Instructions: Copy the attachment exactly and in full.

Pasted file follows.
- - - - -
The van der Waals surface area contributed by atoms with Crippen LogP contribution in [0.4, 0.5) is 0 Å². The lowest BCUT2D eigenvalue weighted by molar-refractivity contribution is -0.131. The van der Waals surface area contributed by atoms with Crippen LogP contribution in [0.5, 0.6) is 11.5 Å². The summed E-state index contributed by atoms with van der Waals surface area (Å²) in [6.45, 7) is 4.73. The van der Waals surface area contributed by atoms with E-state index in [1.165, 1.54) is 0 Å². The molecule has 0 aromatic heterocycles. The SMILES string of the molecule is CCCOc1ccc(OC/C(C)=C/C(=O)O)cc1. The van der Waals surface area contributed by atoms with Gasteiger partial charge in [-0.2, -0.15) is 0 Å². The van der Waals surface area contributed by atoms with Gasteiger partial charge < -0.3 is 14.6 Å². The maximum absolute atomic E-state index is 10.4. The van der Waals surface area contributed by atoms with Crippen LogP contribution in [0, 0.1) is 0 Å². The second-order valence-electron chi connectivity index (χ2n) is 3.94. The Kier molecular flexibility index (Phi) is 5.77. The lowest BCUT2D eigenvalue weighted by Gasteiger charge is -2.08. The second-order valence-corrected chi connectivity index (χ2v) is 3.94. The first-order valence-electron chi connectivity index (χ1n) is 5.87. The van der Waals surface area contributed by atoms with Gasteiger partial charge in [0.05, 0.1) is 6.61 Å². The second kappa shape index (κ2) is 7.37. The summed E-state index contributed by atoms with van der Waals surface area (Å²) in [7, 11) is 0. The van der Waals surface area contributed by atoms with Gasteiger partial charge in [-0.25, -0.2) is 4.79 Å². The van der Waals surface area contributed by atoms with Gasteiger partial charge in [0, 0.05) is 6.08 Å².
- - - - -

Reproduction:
The van der Waals surface area contributed by atoms with Crippen LogP contribution in [0.4, 0.5) is 0 Å². The lowest BCUT2D eigenvalue weighted by molar-refractivity contribution is -0.131. The van der Waals surface area contributed by atoms with Crippen LogP contribution in [0.5, 0.6) is 11.5 Å². The summed E-state index contributed by atoms with van der Waals surface area (Å²) in [6.45, 7) is 4.73. The van der Waals surface area contributed by atoms with E-state index in [1.165, 1.54) is 0 Å². The molecule has 0 aromatic heterocycles. The SMILES string of the molecule is CCCOc1ccc(OC/C(C)=C/C(=O)O)cc1. The van der Waals surface area contributed by atoms with Gasteiger partial charge in [-0.2, -0.15) is 0 Å². The van der Waals surface area contributed by atoms with Gasteiger partial charge < -0.3 is 14.6 Å². The maximum absolute atomic E-state index is 10.4. The van der Waals surface area contributed by atoms with Crippen LogP contribution in [0, 0.1) is 0 Å². The second-order valence-electron chi connectivity index (χ2n) is 3.94. The Kier molecular flexibility index (Phi) is 5.77. The lowest BCUT2D eigenvalue weighted by Gasteiger charge is -2.08. The second-order valence-corrected chi connectivity index (χ2v) is 3.94. The first-order valence-electron chi connectivity index (χ1n) is 5.87. The van der Waals surface area contributed by atoms with Gasteiger partial charge in [0.05, 0.1) is 6.61 Å². The second kappa shape index (κ2) is 7.37. The summed E-state index contributed by atoms with van der Waals surface area (Å²) in [7, 11) is 0. The van der Waals surface area contributed by atoms with Gasteiger partial charge in [-0.25, -0.2) is 4.79 Å². The van der Waals surface area contributed by atoms with Gasteiger partial charge in [0, 0.05) is 6.08 Å².